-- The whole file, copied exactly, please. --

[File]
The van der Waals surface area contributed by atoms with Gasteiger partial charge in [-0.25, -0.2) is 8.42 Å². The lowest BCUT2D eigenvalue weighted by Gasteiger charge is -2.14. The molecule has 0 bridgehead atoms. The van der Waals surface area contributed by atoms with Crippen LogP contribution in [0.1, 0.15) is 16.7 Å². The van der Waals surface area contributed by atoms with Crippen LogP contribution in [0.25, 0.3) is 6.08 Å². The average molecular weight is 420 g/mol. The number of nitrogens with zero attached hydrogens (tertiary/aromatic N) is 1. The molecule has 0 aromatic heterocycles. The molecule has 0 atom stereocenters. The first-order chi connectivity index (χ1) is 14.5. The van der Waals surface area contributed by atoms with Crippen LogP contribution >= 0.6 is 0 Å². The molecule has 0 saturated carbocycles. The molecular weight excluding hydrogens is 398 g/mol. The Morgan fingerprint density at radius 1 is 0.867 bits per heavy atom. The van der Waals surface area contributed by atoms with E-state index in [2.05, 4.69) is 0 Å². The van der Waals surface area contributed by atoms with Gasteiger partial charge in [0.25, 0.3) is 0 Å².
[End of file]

The van der Waals surface area contributed by atoms with Gasteiger partial charge in [-0.25, -0.2) is 8.42 Å². The lowest BCUT2D eigenvalue weighted by Gasteiger charge is -2.14. The molecule has 0 bridgehead atoms. The van der Waals surface area contributed by atoms with Crippen LogP contribution in [0.1, 0.15) is 16.7 Å². The van der Waals surface area contributed by atoms with Crippen LogP contribution in [0.25, 0.3) is 6.08 Å². The average molecular weight is 420 g/mol. The number of nitrogens with zero attached hydrogens (tertiary/aromatic N) is 1. The molecule has 0 aromatic heterocycles. The molecule has 0 atom stereocenters. The first-order chi connectivity index (χ1) is 14.5. The van der Waals surface area contributed by atoms with Crippen LogP contribution >= 0.6 is 0 Å². The molecule has 0 saturated carbocycles. The molecular weight excluding hydrogens is 398 g/mol. The Morgan fingerprint density at radius 1 is 0.867 bits per heavy atom. The van der Waals surface area contributed by atoms with E-state index in [2.05, 4.69) is 0 Å². The van der Waals surface area contributed by atoms with Gasteiger partial charge in [0.25, 0.3) is 0 Å².